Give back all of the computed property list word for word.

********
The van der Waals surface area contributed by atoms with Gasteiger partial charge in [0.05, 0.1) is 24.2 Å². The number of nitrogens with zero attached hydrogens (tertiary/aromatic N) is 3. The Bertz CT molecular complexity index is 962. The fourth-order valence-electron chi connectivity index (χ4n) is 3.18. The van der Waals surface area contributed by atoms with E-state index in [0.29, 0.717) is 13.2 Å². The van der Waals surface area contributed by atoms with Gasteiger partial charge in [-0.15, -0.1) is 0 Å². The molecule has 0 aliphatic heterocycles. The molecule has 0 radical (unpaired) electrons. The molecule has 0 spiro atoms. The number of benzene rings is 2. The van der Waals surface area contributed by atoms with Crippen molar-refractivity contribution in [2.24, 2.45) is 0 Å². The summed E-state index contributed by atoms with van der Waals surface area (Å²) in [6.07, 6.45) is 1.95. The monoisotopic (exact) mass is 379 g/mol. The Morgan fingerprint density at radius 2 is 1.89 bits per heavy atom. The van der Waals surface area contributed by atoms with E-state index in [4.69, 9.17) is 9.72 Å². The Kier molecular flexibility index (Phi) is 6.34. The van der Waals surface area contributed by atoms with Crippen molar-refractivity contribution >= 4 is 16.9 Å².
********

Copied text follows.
The van der Waals surface area contributed by atoms with Gasteiger partial charge in [0.05, 0.1) is 24.2 Å². The number of nitrogens with zero attached hydrogens (tertiary/aromatic N) is 3. The Bertz CT molecular complexity index is 962. The fourth-order valence-electron chi connectivity index (χ4n) is 3.18. The van der Waals surface area contributed by atoms with E-state index in [0.29, 0.717) is 13.2 Å². The van der Waals surface area contributed by atoms with Gasteiger partial charge in [-0.15, -0.1) is 0 Å². The molecule has 0 aliphatic heterocycles. The molecule has 0 radical (unpaired) electrons. The molecule has 0 spiro atoms. The number of benzene rings is 2. The van der Waals surface area contributed by atoms with Crippen molar-refractivity contribution in [2.24, 2.45) is 0 Å². The summed E-state index contributed by atoms with van der Waals surface area (Å²) in [6.07, 6.45) is 1.95. The monoisotopic (exact) mass is 379 g/mol. The Morgan fingerprint density at radius 2 is 1.89 bits per heavy atom. The van der Waals surface area contributed by atoms with E-state index in [4.69, 9.17) is 9.72 Å². The Kier molecular flexibility index (Phi) is 6.34. The van der Waals surface area contributed by atoms with Crippen molar-refractivity contribution >= 4 is 16.9 Å².